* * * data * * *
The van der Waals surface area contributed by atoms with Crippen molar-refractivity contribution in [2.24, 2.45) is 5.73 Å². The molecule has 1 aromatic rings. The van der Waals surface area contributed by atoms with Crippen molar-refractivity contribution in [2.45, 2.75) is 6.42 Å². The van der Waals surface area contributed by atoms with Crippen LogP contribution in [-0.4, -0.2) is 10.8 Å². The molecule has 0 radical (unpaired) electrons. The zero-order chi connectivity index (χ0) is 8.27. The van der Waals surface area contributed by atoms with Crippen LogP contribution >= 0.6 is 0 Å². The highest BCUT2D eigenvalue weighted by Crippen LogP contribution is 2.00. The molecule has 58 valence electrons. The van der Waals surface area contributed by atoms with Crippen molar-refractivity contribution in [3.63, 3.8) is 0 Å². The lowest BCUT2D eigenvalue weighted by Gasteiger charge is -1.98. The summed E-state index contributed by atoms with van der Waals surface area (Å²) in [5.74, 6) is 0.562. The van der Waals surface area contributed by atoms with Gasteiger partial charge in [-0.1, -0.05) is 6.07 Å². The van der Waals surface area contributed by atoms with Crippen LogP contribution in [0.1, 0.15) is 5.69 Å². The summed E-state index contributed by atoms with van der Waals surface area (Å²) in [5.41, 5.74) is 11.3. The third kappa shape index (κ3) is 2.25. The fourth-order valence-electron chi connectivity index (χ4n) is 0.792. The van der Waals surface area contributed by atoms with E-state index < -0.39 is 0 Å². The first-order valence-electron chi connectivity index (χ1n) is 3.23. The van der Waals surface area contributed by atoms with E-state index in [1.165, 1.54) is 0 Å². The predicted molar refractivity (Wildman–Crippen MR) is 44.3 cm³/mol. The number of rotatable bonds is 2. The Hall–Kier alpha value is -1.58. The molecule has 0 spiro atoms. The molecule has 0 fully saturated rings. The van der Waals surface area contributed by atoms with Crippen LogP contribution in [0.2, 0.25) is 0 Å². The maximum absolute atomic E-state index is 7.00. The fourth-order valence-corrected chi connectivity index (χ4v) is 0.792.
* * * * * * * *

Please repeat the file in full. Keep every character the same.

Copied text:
The van der Waals surface area contributed by atoms with Crippen molar-refractivity contribution in [2.24, 2.45) is 5.73 Å². The molecule has 1 aromatic rings. The van der Waals surface area contributed by atoms with Crippen molar-refractivity contribution in [2.45, 2.75) is 6.42 Å². The van der Waals surface area contributed by atoms with Crippen LogP contribution in [-0.4, -0.2) is 10.8 Å². The molecule has 0 radical (unpaired) electrons. The zero-order chi connectivity index (χ0) is 8.27. The van der Waals surface area contributed by atoms with Crippen LogP contribution >= 0.6 is 0 Å². The highest BCUT2D eigenvalue weighted by Crippen LogP contribution is 2.00. The molecule has 58 valence electrons. The van der Waals surface area contributed by atoms with Crippen molar-refractivity contribution in [3.63, 3.8) is 0 Å². The lowest BCUT2D eigenvalue weighted by Gasteiger charge is -1.98. The summed E-state index contributed by atoms with van der Waals surface area (Å²) in [5.74, 6) is 0.562. The van der Waals surface area contributed by atoms with Gasteiger partial charge in [-0.1, -0.05) is 6.07 Å². The van der Waals surface area contributed by atoms with Crippen LogP contribution in [0.1, 0.15) is 5.69 Å². The summed E-state index contributed by atoms with van der Waals surface area (Å²) in [5.41, 5.74) is 11.3. The third kappa shape index (κ3) is 2.25. The fourth-order valence-electron chi connectivity index (χ4n) is 0.792. The van der Waals surface area contributed by atoms with E-state index < -0.39 is 0 Å². The first-order valence-electron chi connectivity index (χ1n) is 3.23. The van der Waals surface area contributed by atoms with E-state index in [1.165, 1.54) is 0 Å². The predicted molar refractivity (Wildman–Crippen MR) is 44.3 cm³/mol. The number of rotatable bonds is 2. The Hall–Kier alpha value is -1.58. The molecule has 0 spiro atoms. The molecule has 0 fully saturated rings. The van der Waals surface area contributed by atoms with Crippen LogP contribution in [0.2, 0.25) is 0 Å². The maximum absolute atomic E-state index is 7.00. The fourth-order valence-corrected chi connectivity index (χ4v) is 0.792.